Companies stepped up production to build-up inventories partly to prepare for Brexit and partly to meet rising inflows of new work, mainly reflecting stockpiling at clients.
The surveyed rate of increase in stocks of purchases hit a record high for the third month running in March. Record rises were seen in the three sub-industries covered: capital, consumer and intermediate goods, while the same pattern was seen for stocks of finished goods. These rose at a record pace for manufacturing as a whole and increased at record highs – or close - across the three product sectors.
The PMI figure itself rose to a 13-month high of 55.1 in March, up from a revised reading of 52.1 in February (originally reported as 52.0). It has now remained above the 50.0 no-change mark for 32 months running. New business from both domestic and export markets improved and had a positive impact on staff hiring, with jobs growth recorded in contrast to reductions seen at the start of the year.
Fears surrounding Brexit continued to weigh on business sentiment during March. Although the overall degree of optimism moved slightly higher, it remained subdued. Companies also indicated that future output growth may slacken as the current strong pace of inventory building at both manufacturers and their clients falls over the coming year.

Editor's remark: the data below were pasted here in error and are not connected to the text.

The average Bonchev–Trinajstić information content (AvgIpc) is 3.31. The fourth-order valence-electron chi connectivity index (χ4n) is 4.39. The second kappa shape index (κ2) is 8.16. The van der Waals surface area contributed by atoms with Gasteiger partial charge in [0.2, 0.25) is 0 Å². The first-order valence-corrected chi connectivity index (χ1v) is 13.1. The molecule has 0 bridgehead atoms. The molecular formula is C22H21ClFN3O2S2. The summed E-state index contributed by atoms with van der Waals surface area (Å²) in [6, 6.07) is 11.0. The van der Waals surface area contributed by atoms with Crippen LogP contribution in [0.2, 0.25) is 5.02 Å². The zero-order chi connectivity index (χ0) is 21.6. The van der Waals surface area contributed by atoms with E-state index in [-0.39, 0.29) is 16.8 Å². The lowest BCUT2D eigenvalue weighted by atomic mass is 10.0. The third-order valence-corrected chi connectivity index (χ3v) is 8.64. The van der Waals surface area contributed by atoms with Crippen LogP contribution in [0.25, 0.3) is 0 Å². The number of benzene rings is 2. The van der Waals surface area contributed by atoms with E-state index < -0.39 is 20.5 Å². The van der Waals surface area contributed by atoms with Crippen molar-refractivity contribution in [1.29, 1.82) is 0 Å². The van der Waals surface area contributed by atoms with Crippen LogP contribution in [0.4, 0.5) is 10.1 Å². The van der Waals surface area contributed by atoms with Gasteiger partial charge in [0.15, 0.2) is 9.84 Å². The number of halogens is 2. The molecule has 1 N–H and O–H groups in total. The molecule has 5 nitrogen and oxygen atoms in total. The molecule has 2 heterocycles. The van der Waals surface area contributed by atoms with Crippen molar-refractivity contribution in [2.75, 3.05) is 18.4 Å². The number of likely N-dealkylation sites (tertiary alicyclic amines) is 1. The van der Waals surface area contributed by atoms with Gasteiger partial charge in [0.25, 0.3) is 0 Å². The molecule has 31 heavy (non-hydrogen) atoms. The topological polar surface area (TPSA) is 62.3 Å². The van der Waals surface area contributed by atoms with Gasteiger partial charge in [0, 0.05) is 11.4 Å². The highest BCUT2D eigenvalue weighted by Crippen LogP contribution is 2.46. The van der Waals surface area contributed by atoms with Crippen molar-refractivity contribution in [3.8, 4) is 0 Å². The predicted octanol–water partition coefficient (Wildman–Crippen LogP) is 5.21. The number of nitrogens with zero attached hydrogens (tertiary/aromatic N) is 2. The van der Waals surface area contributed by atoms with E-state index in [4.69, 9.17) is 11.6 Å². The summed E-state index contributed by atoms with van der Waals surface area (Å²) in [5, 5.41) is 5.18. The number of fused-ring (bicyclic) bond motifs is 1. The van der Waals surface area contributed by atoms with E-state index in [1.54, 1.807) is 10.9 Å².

However, 46% of survey respondents are expecting output to be higher one year from now and linked optimism to improved demand, new product launches, entering new markets and reduced Brexit uncertainty in future.
Duncan Brock, group director at CIPS, said: “Businesses on both sides of the channel intensified their efforts this month to accumulate materials with the fastest increase in the stock building of finished goods since 1992, as the UK hurtled towards the Brexit deadline.
“Firms attempted to guarantee certainty of supply, lock in good price deals and protect their operations from withering under the pressures of uncertainty as new orders from domestic and export markets such as mainland Europe rose at their fastest rate this year.”
Brock added that supply chains had paid a heavy price for this spike in activity as delivery times increased again and suppliers facing pressures over raw materials and finished goods struggled with demand and transportation issues.
“This panic-buying had a marginally positive effect on job creation however, as increased Brexit preparations required more hands on deck and some businesses were carrying on regardless launching new products and markets,” he said.Brock said this panic-buying also led to fears that if the threat of uncertainty receded, businesses would have to heavily discount these stocks to free-up valuable operating expenses. He said that with higher price inflation gnawing away at margins and businesses paying more for energy and raw materials, the economic burdens could deepen and job hiring strategies could be re-examined.